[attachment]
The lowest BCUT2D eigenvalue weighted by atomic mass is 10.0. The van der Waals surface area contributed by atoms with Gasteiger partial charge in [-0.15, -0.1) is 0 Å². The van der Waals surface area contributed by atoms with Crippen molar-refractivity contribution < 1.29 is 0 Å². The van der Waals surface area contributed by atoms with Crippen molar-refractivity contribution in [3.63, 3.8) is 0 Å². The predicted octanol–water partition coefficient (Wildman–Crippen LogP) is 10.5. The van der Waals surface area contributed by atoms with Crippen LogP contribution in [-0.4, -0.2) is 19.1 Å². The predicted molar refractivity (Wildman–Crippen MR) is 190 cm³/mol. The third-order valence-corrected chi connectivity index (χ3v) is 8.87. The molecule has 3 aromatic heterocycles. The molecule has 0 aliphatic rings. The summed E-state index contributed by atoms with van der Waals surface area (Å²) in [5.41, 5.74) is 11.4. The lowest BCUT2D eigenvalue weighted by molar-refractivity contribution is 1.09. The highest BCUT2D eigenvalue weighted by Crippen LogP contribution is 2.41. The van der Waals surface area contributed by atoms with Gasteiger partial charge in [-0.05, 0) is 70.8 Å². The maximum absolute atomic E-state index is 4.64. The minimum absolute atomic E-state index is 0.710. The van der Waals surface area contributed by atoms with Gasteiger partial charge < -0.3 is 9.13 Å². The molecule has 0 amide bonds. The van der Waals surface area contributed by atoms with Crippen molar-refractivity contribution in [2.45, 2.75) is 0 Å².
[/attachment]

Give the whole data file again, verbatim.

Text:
The lowest BCUT2D eigenvalue weighted by atomic mass is 10.0. The van der Waals surface area contributed by atoms with Gasteiger partial charge in [-0.15, -0.1) is 0 Å². The van der Waals surface area contributed by atoms with Crippen molar-refractivity contribution < 1.29 is 0 Å². The van der Waals surface area contributed by atoms with Crippen molar-refractivity contribution in [3.63, 3.8) is 0 Å². The predicted octanol–water partition coefficient (Wildman–Crippen LogP) is 10.5. The van der Waals surface area contributed by atoms with Crippen LogP contribution in [-0.4, -0.2) is 19.1 Å². The predicted molar refractivity (Wildman–Crippen MR) is 190 cm³/mol. The third-order valence-corrected chi connectivity index (χ3v) is 8.87. The molecule has 3 aromatic heterocycles. The molecule has 0 aliphatic rings. The summed E-state index contributed by atoms with van der Waals surface area (Å²) in [5.41, 5.74) is 11.4. The lowest BCUT2D eigenvalue weighted by molar-refractivity contribution is 1.09. The highest BCUT2D eigenvalue weighted by Crippen LogP contribution is 2.41. The van der Waals surface area contributed by atoms with Gasteiger partial charge in [-0.05, 0) is 70.8 Å². The maximum absolute atomic E-state index is 4.64. The minimum absolute atomic E-state index is 0.710. The van der Waals surface area contributed by atoms with Gasteiger partial charge < -0.3 is 9.13 Å². The molecule has 0 amide bonds. The van der Waals surface area contributed by atoms with Crippen molar-refractivity contribution in [2.45, 2.75) is 0 Å².